Thanks to a creative group of high school planners, a bunch of game teammates and a resilient captain, our second Relay for Life turned out to be the laughter lap. Green-shirted teen-aged volunteers flitted all over Menomonee Falls High School, undaunted by threatening storms. They wisely voted to move the event indoors and never missed […]
Category Archives: Family
We enjoyed a rare opportunity to see the oldest and the youngest Kostelnik granddaughters perform Friday in Chicago in separate shows that shared twin themes of sweet laughter and sassy fun.
My eight-year old niece Erin capped off her summer theatre camp experience by playing the Abominable Snowman in the cutest production of Frozen we’ve seen. (And Disney set that bar pretty high, no?)
With a hand-painted backdrop, homemade costumes and a cast of seven girls of varying tooth gap degrees, the show featured choreographed dances and dramatic prose. Mostly, said the Emerald City Theatre Director, they worked on teamwork.
The 45-minute set featured a lively contemporary musical debate – Lord of the Rings or Harry Potter, a jolly romp through Dostoyevsky’s Crime and Punishment, a Shakespearean dissection of text messaging, among many other nerdy riffs.
The whip smart comedy is the perfect kickoff to a summer weekend. Nerd Alert runs on Friday evenings through July. With $6 tickets and available “Atomic Wedgie” drinks, we think it’s the bargain of the summer.
Until my brother in-law Dennis came to visit, we thought of the Oconto River as a recreational vehicle, transporting us via kayak, canoe, or inner tube from drop in point to cabin on frothy summer waves.
It formed a scenic, babbling backdrop to the view from our front porch swing.
Then Dennis arrived with his green lures and earthworms, license and reels, and we learned our charming river could be an excellent food source as well.
Dennis is a fisherman, the kind of guy who can land a small mouth bass, clean, filet, pan fry and serve it faster than you can say, “Hey, Mr. Grumpy Gills.”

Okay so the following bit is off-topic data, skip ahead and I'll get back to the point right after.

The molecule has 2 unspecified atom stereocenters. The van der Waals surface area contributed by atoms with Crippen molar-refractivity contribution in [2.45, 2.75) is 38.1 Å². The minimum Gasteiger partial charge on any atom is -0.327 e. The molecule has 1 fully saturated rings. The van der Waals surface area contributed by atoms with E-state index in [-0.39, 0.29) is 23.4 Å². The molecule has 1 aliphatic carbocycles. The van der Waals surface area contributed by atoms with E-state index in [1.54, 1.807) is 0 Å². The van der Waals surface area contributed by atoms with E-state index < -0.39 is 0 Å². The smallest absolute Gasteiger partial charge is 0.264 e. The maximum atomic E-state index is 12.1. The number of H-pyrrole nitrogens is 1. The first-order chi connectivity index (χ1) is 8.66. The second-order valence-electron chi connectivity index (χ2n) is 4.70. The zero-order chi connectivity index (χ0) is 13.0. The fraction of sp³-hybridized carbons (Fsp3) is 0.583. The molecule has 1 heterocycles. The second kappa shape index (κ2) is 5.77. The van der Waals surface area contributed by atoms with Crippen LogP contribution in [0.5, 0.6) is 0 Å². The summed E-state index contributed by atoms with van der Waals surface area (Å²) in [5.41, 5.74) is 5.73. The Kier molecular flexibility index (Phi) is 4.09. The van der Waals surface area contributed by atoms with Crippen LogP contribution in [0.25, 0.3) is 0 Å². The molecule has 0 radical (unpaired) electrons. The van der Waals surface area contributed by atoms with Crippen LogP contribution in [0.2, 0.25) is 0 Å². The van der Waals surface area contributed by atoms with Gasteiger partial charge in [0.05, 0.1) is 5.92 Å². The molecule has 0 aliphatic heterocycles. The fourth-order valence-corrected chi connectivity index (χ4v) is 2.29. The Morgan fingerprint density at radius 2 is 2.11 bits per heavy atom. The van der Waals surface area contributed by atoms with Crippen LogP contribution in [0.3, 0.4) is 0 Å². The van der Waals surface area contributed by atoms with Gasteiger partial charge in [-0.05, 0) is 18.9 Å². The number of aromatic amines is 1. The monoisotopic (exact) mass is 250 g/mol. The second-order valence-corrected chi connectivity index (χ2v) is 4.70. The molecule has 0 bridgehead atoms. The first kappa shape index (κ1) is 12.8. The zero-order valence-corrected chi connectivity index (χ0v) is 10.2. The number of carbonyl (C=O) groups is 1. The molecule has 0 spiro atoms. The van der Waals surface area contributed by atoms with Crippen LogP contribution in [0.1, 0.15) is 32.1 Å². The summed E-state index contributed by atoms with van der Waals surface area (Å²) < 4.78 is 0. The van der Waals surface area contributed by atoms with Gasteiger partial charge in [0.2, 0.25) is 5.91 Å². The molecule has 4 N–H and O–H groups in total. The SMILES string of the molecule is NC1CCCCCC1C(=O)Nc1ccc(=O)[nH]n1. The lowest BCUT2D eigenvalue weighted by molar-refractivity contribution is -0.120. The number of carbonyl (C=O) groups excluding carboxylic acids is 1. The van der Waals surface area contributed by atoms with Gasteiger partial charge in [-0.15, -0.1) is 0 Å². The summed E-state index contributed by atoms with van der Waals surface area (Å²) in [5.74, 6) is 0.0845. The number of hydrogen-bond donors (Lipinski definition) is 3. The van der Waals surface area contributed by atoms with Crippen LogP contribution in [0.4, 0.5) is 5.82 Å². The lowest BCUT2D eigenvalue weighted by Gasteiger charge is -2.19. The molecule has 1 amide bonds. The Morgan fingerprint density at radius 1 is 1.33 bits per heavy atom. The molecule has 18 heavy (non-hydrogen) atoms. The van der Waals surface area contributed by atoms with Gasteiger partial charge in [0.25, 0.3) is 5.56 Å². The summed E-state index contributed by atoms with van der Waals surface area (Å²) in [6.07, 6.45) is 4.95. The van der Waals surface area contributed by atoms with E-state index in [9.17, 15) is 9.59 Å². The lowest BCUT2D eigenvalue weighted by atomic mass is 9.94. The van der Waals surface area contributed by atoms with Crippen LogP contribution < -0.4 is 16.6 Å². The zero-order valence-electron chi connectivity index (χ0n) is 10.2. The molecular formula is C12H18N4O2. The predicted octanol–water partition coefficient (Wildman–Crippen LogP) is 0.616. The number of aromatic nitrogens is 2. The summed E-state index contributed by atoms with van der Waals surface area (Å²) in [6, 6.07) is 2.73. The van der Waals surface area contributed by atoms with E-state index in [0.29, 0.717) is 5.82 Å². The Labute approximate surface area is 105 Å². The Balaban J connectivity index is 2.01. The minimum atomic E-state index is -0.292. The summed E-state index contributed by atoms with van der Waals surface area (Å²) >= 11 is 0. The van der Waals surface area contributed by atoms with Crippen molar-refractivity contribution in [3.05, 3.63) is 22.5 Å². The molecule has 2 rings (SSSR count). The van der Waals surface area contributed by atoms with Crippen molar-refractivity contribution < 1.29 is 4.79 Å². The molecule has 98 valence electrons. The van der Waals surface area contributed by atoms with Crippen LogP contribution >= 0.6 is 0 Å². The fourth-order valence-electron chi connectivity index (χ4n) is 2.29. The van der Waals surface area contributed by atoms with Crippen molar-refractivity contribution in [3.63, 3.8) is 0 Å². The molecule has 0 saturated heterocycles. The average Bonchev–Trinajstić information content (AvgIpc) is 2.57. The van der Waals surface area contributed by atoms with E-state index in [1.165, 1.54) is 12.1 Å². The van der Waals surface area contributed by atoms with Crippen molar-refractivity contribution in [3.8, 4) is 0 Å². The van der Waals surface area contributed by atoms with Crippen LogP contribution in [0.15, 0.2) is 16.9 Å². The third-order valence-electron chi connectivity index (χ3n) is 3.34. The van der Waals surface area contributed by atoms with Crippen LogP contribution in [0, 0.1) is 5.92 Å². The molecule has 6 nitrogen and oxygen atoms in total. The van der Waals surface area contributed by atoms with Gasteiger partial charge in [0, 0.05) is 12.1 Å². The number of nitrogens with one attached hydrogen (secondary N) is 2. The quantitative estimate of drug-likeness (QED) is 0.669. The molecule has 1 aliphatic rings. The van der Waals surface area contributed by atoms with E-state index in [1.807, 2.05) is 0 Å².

He once fished an entire weekend with a wire hook embedded in his lower lip.
“It was a brand new hook so I knew it was clean,” he said. “It hurt a lot, but I got six beautiful trout that weekend, including the biggest Steelhead I’ve ever caught.”
This weekend, he and his son, our nephew Ryan, taught us a little something about how to eat food so fresh it melts in your mouth, and so delicious you want to chew anyway.
I took notes, but there’s no way we’ll be able to recreate that meal.
Norman McLean wrote in A River Runs Through It, “If our father had had his way, nobody who did not know how to fish would be allowed to disgrace a fish by catching him.”
Ryan and Dennis, two very skilled fishermen, honored their catch.
We’re grateful for every bite our family fishermen provided us, and for every moment they spent with us.
We’re big on wishes in this house — falling stars, birthday candles, eye lashes, four-leaf clovers, dandelion seeds.
We wish on just about anything.
Our post-Thanksgiving turkey tussles have become legendary.
Last night I found a wishbone tucked away in the cabinet above our stove. At first it grossed me out and I quickly calculated the last time I’d cooked a bird.
I’ll be honest, it had been a few weeks.
I turned to toss it, and then I paused.
Life’s too short, man. You have to wish upon every opportunity you have.
Hoard your wishes if you’d like.
Share them with a friend.
But, for the love of all things magical and free, never waste an opportunity to wish.
Step outside on a sticky sweet s’more summer night and wish upon the evening star.
Wish you may. Wish you might. Have the wish you wish tonight.
Wishes equal hope and God knows we need that in this world.
Wishes transcend the ages and best of all they’re free.
Throw a penny in a wishing well.
Close your eyes, think about what you want most in this world, and wish.
The rules are simple, the stakes high.
You can’t tell what you’ve wished for until it comes true. That’s the one real challenge of the gifted wisher.
Wishes can transform an ordinary Wednesday.
So, here’s your task: find a stray eyelash, or a dandelion gone to seed, or the first star you see.
Make a wish.
And then, the important part, believe.
We hope all your wishes come true.
This gallery contains 14 photos.